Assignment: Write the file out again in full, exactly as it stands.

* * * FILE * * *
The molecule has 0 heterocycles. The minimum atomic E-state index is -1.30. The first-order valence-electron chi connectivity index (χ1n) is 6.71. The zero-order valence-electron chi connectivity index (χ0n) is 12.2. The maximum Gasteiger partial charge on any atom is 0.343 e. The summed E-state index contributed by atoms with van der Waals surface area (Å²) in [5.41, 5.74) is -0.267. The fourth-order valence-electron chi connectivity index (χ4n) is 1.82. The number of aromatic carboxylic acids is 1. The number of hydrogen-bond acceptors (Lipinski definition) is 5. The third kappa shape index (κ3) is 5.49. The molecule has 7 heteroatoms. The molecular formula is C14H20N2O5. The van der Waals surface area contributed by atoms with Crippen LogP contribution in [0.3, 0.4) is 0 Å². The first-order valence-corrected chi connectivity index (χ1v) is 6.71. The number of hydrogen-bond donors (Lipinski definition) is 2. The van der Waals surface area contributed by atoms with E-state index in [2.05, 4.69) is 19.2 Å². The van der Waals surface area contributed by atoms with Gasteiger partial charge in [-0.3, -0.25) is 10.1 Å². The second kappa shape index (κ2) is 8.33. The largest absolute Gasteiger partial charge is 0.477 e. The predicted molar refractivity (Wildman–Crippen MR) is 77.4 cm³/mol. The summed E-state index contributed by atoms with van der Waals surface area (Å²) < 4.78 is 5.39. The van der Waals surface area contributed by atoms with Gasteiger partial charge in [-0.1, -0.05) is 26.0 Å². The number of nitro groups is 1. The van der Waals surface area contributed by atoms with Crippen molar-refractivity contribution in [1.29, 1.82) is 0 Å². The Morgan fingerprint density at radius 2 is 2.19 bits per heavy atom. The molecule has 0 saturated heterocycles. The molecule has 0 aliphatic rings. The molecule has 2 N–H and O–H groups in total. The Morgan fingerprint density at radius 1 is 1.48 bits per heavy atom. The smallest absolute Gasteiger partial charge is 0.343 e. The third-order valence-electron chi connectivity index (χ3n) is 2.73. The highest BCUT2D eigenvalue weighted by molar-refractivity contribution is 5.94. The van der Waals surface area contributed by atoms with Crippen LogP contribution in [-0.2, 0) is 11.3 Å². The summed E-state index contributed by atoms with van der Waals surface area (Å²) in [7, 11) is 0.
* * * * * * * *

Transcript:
The molecule has 0 heterocycles. The minimum atomic E-state index is -1.30. The first-order valence-electron chi connectivity index (χ1n) is 6.71. The zero-order valence-electron chi connectivity index (χ0n) is 12.2. The maximum Gasteiger partial charge on any atom is 0.343 e. The summed E-state index contributed by atoms with van der Waals surface area (Å²) in [5.41, 5.74) is -0.267. The fourth-order valence-electron chi connectivity index (χ4n) is 1.82. The number of aromatic carboxylic acids is 1. The number of hydrogen-bond acceptors (Lipinski definition) is 5. The third kappa shape index (κ3) is 5.49. The molecule has 7 heteroatoms. The molecular formula is C14H20N2O5. The van der Waals surface area contributed by atoms with Crippen LogP contribution in [0.3, 0.4) is 0 Å². The first-order valence-corrected chi connectivity index (χ1v) is 6.71. The number of hydrogen-bond donors (Lipinski definition) is 2. The van der Waals surface area contributed by atoms with E-state index in [2.05, 4.69) is 19.2 Å². The van der Waals surface area contributed by atoms with Gasteiger partial charge in [-0.3, -0.25) is 10.1 Å². The second kappa shape index (κ2) is 8.33. The largest absolute Gasteiger partial charge is 0.477 e. The predicted molar refractivity (Wildman–Crippen MR) is 77.4 cm³/mol. The summed E-state index contributed by atoms with van der Waals surface area (Å²) < 4.78 is 5.39. The van der Waals surface area contributed by atoms with Gasteiger partial charge in [-0.1, -0.05) is 26.0 Å². The number of nitro groups is 1. The van der Waals surface area contributed by atoms with Crippen molar-refractivity contribution in [1.29, 1.82) is 0 Å². The Morgan fingerprint density at radius 2 is 2.19 bits per heavy atom. The molecule has 0 saturated heterocycles. The molecule has 0 aliphatic rings. The molecule has 2 N–H and O–H groups in total. The Morgan fingerprint density at radius 1 is 1.48 bits per heavy atom. The smallest absolute Gasteiger partial charge is 0.343 e. The third-order valence-electron chi connectivity index (χ3n) is 2.73. The highest BCUT2D eigenvalue weighted by molar-refractivity contribution is 5.94. The van der Waals surface area contributed by atoms with Crippen LogP contribution in [-0.2, 0) is 11.3 Å². The summed E-state index contributed by atoms with van der Waals surface area (Å²) in [7, 11) is 0.